Passionate about Naruto and more generally Japan? Larousse editions have thought of you with “Initiate yourself to Kanji and Kana with Naruto”, a small notebook intended to familiarize the youngest with kana and other kanji.
Article made from a copy provided by the publisher.
By way of introduction, the book opens with a first part of about ten pages quickly presenting what Japanese writing is. The existence of two syllabaries (hiragana and katakana) and kanji, how these are constructed or the rules governing their writing, the basics of Japanese writing are presented in a few pages, allowing the neophyte to quickly know what he ventures. If those who already speak the language will be able to argue that this presentation is very superficial, it is important to note that we are not here in the presence of an academic textbook that one uses to become bilingual. Initiate yourself to Kanji and Kana with Naruto is indeed a purely introductory manual intended for (young) complete beginners. Those who really wish to learn the language can already go their way.
After these few pages, here we are in front of the heart of the subject with the presentation of the two syllabaries and the kanji. Very basic, the layout is based on that of the exercise books of any good Japanese student with the character presented roughly, accompanied by a small commentary sometimes useful, sometimes frankly dispensable when there is nothing particular to note , and boxes to practice writing. For ideograms, the result is the same except for the addition of a translation of it.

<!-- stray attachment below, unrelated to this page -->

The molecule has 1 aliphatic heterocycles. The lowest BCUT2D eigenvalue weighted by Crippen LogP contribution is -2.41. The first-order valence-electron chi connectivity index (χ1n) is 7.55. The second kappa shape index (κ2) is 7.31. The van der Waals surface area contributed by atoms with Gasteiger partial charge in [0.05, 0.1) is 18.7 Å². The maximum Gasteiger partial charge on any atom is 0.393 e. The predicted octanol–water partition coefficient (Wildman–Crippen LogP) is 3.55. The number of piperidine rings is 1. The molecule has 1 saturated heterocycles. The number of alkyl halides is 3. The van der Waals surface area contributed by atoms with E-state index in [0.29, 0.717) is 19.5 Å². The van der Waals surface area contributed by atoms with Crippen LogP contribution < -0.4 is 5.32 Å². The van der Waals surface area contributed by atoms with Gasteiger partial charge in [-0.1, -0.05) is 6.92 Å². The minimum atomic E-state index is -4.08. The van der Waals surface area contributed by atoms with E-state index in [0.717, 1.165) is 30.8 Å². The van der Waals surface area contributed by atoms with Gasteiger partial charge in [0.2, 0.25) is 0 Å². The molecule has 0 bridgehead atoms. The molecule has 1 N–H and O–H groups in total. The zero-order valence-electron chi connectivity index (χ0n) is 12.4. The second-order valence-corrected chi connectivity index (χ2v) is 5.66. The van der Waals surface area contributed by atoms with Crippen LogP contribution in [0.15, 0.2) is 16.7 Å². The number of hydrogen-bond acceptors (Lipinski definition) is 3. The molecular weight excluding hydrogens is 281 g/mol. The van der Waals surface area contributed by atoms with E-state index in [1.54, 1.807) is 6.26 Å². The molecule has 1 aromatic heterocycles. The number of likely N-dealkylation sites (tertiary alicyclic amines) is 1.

Regarding the syllabaries, not much to say given that, having no meaning as such, the simple explanation of their writing may suffice. However, the result is very slight when it comes to kanji. The characters are indeed presented in a raw way without example sentence and the comments are more than light. Without going into the heart of the matter, we would not have been against a list of a handful of simple words for each kanji in order to have the gratifying impression of having learned something all the same. After reading the book, the young reader will certainly be able to write characters, but without a vocabulary at hand, the possibility of using what has been learned in practice is limited and therefore frustrating. Even though Learn about Kanji and Kana with Naruto does not have the ambition to teach you to speak Japanese, a little more content on the vocabulary side would not have been refused.
Concerning the coating, Larousse was satisfied with the union minimum with small illustrations on each page and others taking on double pages. The characters are not addressed to the reader, so we are quite simply in front of official artwork placed here and there to brighten up the pages. The rendering is thus not crazy but should however be sufficient to satisfy the young readership targeted by this book. As for the kanji illustrations with the meaning of the strokes, these were taken from a database, contributing to the generic feeling that emerges from the whole.
In the end, we are faced with a very basic work that is satisfied with the minimum both in terms of content and form. However, its affordable price makes it a very valid gift for a child interested in Japan, and Naruto, and who would like to learn for the first time to write these characters from the other side of the world. .